(6)However, the commission is not required to give a response—
(a)to the person if—
(i)the person has not given his or her name and address or does not require a response; or
(ii)the commission has given a notice, or is entitled to give a notice, under section 216 to the person in relation to the complaint; or
(b)that discloses information the disclosure of which would be contrary to the public interest.
(7)Nothing in this part limits the commission from providing information about the conduct of a person to a public official for use in the proper performance of the public official’s functions.

46ADealing with matters mentioned in s 33(2)

(1)This section applies to a matter mentioned in section 33(2).
(2)The commission deals with the matter by—
(a)assessing the matter; and
(b)if the commission considers it appropriate, investigating the matter; and
(c)taking the action the commission considers most appropriate in the circumstances having regard to the public interest principle set out in section 34(d).
(3)For dealing with the matter, the commission may require a public official to provide stated information about the matter in the way and at the times the commission directs.
(4)A public official must comply with a requirement made under subsection (3).

47Commission’s monitoring role for police misconduct

(1)The commission may, having regard to the principles stated in section 34
(a)issue advisory guidelines for the conduct of investigations by the commissioner of police into police misconduct; or
(b)review or audit the way the commissioner of police has dealt with police misconduct, in relation to either a particular complaint or a class of complaint; or
(c)assume responsibility for and complete an investigation by the commissioner of police into police misconduct.
(2)The commissioner of police must give the commission reasonable help to undertake a review or audit or to assume responsibility for an investigation.
(3)If the commission assumes responsibility for an investigation, the commissioner of police must stop his or her investigation or any other action that may impede the investigation if directed to do so by the commission.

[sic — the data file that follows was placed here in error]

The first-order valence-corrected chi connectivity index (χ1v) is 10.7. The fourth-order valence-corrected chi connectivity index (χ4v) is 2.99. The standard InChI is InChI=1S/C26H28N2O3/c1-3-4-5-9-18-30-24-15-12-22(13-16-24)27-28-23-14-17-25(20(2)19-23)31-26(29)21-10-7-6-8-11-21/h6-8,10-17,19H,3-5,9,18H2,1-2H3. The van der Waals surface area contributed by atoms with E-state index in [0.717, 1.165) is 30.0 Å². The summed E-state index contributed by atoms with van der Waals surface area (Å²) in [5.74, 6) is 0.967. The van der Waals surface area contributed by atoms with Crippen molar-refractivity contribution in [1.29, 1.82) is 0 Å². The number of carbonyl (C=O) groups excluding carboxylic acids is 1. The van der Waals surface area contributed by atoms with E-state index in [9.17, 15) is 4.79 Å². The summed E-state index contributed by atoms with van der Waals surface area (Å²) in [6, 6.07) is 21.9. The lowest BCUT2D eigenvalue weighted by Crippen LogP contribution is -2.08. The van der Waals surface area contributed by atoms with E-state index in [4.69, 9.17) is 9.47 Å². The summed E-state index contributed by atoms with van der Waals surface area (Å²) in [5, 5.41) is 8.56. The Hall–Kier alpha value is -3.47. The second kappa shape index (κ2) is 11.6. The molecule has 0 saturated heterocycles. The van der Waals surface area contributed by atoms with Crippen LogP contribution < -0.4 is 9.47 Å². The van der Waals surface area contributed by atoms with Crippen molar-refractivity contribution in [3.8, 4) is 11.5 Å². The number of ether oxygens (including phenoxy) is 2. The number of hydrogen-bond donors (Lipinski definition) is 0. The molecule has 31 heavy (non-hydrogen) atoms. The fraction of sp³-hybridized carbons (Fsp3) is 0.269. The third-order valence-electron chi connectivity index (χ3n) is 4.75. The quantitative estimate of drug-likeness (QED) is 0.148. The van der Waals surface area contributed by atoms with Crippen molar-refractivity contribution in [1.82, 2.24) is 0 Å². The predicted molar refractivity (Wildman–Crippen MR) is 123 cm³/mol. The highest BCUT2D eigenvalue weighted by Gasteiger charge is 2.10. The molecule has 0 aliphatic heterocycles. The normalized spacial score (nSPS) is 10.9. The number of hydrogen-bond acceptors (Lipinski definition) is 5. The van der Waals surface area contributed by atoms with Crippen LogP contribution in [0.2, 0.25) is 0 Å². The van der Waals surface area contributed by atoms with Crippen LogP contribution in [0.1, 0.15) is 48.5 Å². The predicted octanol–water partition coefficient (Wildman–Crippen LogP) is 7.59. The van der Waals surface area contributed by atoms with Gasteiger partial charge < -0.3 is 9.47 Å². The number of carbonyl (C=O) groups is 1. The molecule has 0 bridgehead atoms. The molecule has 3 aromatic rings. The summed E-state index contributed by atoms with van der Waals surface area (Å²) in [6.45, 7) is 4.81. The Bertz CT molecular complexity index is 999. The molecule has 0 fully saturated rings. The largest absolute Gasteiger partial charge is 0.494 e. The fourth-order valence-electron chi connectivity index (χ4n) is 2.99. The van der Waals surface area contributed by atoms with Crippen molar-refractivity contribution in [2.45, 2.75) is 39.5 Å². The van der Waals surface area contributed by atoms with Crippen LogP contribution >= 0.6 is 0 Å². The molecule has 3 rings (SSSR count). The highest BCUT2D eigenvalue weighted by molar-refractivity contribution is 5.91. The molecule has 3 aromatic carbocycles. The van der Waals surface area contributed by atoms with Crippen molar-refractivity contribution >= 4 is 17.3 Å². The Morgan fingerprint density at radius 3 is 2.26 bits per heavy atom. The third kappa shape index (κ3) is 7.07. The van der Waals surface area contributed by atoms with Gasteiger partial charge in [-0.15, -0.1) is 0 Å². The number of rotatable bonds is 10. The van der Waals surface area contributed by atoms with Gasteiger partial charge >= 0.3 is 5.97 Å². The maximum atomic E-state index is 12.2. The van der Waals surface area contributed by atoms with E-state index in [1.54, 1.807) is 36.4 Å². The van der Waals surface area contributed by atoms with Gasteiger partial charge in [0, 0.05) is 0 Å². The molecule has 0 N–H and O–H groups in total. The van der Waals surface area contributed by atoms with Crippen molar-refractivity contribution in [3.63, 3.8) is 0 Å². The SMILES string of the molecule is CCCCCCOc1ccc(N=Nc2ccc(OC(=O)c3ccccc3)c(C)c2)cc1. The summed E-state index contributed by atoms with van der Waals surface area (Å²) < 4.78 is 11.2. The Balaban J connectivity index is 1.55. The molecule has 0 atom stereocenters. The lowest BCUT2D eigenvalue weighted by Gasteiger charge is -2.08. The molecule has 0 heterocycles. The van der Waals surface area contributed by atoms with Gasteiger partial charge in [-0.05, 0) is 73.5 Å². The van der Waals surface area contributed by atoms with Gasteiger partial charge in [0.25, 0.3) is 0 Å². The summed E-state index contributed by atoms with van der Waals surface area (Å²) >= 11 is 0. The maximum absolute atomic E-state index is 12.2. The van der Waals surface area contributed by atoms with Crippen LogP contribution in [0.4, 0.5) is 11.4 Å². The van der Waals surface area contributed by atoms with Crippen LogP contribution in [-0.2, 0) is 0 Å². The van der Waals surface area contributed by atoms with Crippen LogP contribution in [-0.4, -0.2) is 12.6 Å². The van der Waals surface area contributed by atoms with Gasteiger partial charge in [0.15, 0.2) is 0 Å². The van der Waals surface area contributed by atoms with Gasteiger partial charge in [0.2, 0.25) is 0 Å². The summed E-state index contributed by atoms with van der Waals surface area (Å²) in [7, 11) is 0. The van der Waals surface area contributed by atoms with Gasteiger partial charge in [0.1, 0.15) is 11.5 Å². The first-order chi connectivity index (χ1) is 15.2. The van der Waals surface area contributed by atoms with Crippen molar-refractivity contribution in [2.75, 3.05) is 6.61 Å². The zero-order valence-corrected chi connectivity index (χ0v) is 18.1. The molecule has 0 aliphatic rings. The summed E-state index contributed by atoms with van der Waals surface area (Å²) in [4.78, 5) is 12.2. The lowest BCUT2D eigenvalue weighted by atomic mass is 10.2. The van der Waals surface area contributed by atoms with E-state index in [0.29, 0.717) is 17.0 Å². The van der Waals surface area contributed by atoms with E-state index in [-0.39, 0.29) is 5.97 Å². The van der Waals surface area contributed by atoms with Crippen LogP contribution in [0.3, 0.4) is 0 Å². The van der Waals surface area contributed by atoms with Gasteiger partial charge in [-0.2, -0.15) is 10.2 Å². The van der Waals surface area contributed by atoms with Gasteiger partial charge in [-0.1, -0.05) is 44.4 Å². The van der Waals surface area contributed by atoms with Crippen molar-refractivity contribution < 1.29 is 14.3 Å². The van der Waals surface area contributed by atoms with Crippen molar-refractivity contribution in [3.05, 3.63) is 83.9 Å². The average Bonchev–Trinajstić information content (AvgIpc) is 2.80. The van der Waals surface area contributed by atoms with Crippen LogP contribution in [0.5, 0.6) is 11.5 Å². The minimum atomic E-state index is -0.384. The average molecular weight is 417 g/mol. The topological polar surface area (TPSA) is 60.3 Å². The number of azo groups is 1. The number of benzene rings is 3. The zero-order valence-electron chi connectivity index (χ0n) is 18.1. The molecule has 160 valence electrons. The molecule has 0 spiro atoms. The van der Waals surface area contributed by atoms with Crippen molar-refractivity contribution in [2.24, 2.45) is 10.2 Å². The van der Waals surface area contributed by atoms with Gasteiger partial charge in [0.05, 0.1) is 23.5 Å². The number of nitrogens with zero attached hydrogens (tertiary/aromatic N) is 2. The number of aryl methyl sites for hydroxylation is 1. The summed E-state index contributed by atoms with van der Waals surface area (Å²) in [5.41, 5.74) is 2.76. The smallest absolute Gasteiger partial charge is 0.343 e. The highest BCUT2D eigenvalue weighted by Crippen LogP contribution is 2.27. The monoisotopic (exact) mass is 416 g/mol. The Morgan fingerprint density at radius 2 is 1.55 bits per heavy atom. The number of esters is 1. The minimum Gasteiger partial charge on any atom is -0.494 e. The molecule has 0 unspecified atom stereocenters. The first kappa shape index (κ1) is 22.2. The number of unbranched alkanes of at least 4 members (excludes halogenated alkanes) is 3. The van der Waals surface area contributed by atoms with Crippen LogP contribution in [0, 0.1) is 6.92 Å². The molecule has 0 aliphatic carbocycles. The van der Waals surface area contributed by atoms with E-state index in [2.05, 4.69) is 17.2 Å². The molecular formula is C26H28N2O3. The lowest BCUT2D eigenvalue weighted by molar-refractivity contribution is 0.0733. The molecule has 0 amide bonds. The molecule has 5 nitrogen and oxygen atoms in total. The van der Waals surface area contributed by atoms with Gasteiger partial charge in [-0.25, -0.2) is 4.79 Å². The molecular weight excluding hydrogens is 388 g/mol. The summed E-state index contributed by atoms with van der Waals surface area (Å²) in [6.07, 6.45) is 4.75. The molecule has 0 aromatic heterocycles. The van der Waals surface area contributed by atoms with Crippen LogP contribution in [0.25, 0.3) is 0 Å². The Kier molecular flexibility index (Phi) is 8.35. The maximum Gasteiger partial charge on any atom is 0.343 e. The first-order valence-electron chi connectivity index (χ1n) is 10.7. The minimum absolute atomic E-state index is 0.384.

(4)In this section—
complaint, about police misconduct, includes information or matter involving police misconduct.

48Commission’s monitoring role for corrupt conduct

(1)The commission may, having regard to the principles stated in section 34
(a)issue advisory guidelines for the conduct of investigations by public officials into corrupt conduct; or
(b)review or audit the way a public official has dealt with corrupt conduct, in relation to either a particular complaint or a class of complaint; or
(c)require a public official—
(i)to report to the commission about an investigation into corrupt conduct in the way and at the times the commission directs; or
(ii)to undertake the further investigation into the corrupt conduct that the commission directs; or
(d)assume responsibility for and complete an investigation by a public official into corrupt conduct.
(2)The public official must—
(a)give the commission reasonable help to undertake a review or audit or to assume responsibility for an investigation; and
(b)comply with a requirement made under subsection (1)(c).
(3)If the commission assumes responsibility for an investigation, the public official must stop his or her investigation or any other action that may impede the investigation if directed to do so by the commission.
(4)In this section—
complaint, about corrupt conduct, includes information or matter involving corrupt conduct.

Subdivision 4 Miscellaneous provision

48APolicy about how complaints involving public official are to be dealt with

(1)A public official must, in consultation with the chairperson, prepare a policy about how the unit of public administration for which the official is responsible will deal with a complaint that involves or may involve corruption of the public official.
(2)The policy may nominate a person other than the public official to notify the commission of the complaint under section 37 or 38, and to deal with the complaint under subdivision 1 or 2, on behalf of the public official.
(3)If the policy includes a nomination as mentioned in subsection (2), this Act applies as if a reference about notifying or dealing with the complaint to the public official were a reference to the nominated person.

Example of operation of subsection (3)—

If a policy prepared under this section for a unit of public administration includes a nomination as mentioned in subsection (2)—
(a)under section 38 as applying under subsection (3), the nominated person must notify the commission of complaints about the relevant public official that the person suspects involve or may involve corrupt conduct; and
(b)under section 35(1)(b) as applying under subsection (3), the commission may refer complaints about the relevant public official to the nominated person for the nominated person to deal with; and
(c)under section 42 or 44 as applying under subsection (3), the nominated person must deal with complaints about the relevant public official referred to the nominated person by the commission.
(4)In this section—
complaint includes information or matter.

Division 5 Action following investigation